for a summer patio. It doesn’t matter what you are
or what you identify with. What does matter are the 10 non-wine-related
questions you just answered that are being compared
to the rest of your data to figure out what group of consumers
you’re most similar to. You give off data every moment. It isn’t only from the search engines and the social media
platforms that you use. Those are just the easiest
methods to track you. Everyone in this room
is giving off data just by being here. I know how much
your ticket cost to this event. I know what this event is. Plus, I know the opportunity cost. I know what else is going on
around Seattle today. So, I can begin making assumptions. Most people in here
are middle-class or above. You have a predisposition
to learning or disruptive thoughts. You’re most likely an extrovert
who enjoys mingling with large crowds, or you would’ve just watched this
on YouTube next month. (Laughter) You value being an early adopter
or the first to conform to a new idea or way of approach issues. So, if I had a hypothetical client who was selling, say, an arm patch
to reduce hangovers, I might create something similar to this: a sales funnel. It highlights the steps I have to take to guide or funnel
the audience members here to my goal of buying my client’s patch. Group TEDx starts with the nearly
3,000 people present currently – highly social, intelligent extroverts,
with disposable income, who like new things. Step one is to qualify. So I’m going to filter by age first. Then, I might hire influencers who other TEDx groups follow
on traditional or social media to make you aware of my brand by posting
or advocating for my hangover patch. Then, I’ll compare everyone who engaged
or clicked on that influencer’s post, and I’ll pay your favorite bloggers
to review my patch and link to my website. I’ll track every person
who came to my website and pay for a Facebook ad
to ask you for your email in exchange for my “10 Guaranteed Tips
to Beat a Hangover” e-book. (Laughter) I’ll compare everyone’s email
who’s subscribed to the upcoming public Facebook event
called Seattle Bar Crawl. I’ll schedule three emails
to go out to you at intervals leading up to the event, each offering a larger discount
on my hangover patch. And voilà! A few of these emails will lead to sales. Now, I’ll go find
a new event or demographic and I’ll go through
the whole process again. Bonus points: due to the many apps on your phone
that know where you are at all times, I have the ability to know
where you visit frequently. I email my B2B sales team, and they go sell 50 boxes
to the local 7-Eleven, knowing that all of you
are likely to be hung over in that area. (Laughter) It can sound complicated – and don’t worry
if you didn’t follow all of the steps – just know that these things
are intern-level tracking and marketing. A good marketer could train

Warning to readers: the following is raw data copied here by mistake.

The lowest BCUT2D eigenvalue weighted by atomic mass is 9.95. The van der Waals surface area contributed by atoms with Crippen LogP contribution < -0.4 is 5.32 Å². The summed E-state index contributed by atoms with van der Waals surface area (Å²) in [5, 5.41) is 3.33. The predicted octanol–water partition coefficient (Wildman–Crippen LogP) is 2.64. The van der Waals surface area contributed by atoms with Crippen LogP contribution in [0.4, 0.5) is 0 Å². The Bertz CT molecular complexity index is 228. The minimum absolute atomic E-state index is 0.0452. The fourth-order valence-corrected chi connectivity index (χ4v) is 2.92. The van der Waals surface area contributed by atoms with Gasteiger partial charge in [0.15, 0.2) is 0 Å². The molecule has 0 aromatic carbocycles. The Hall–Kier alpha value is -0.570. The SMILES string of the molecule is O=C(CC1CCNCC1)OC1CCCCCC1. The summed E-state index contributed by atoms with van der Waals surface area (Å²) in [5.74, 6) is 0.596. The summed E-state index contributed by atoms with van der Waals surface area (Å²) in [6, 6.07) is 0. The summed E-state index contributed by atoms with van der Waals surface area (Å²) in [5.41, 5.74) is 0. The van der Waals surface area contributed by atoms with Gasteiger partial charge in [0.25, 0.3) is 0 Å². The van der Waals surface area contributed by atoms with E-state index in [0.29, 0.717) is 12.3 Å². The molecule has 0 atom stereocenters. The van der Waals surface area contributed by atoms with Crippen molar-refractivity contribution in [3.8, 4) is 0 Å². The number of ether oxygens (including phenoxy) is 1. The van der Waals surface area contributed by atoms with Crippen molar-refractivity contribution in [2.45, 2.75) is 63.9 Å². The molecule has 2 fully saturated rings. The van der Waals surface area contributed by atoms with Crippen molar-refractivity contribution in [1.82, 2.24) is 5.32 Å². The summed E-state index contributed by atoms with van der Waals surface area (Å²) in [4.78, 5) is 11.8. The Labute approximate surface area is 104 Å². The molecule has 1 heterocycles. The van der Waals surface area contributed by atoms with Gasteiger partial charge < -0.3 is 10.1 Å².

a new hire in one month ways to isolate that info
through email list and clever targeting, and they could combine that
with their client’s internal data and start testing assumptions. Consider this: using methods I’ve mentioned, researchers at Cambridge University were able to understand
an individual’s personality better than his own family members could, after analyzing
just 150 likes on Facebook. They could understand
that subject’s personality better than his or her spouse could, after just 300 likes. More importantly, companies with this information
know how to make you engage with different products and ideas. They know what makes you sad,
what ignites a fire in you, what your vulnerabilities are,
and so on and so forth. Because that’s what we do
as marketers, isn’t it? We manipulate. We take a product
you most likely don’t need and may never even use, and we manipulate you emotionally
to believe it’s something you have to buy. “You need this!” This usually seems harmless, but what if these tactics
aren’t used to sell you shoes, but beliefs? Let’s look at that sales funnel again. Here’s a sales funnel I created after reviewing documents
and first-person accounts of Western-educated ISIS recruits. The strategy is the same. We look at our existing customers
and review their data to find other groups online
that qualify as our target group. Then we expose them to our products
and ideas through well-known individuals. Next, we might share information to them through these multiple sources
they already engage with or trust. Slowly, we drive them to echo chambers in the form of websites,
forums or social media groups that other potential
customers or recruits are in. Finally, we’re moving towards
personalizing a message to them, and we personalize this to make them feel like this idea was exactly
what they were looking for or they needed. And they’re ready to buy a product or perhaps fly to Turkey
so they can illegally cross into Syria. But every recruit was certain
they made the choice to join. Just like my Chuck Taylors – Just like in 2016, when Liberals and Conservatives alike were targeted with millions of dollars
of advertisements from a foreign nation – Just like today, as our political
and racial divides grow wider. A moment has quietly passed in society
that is desperately important. This moment was when
a small number of humans realized that, by compiling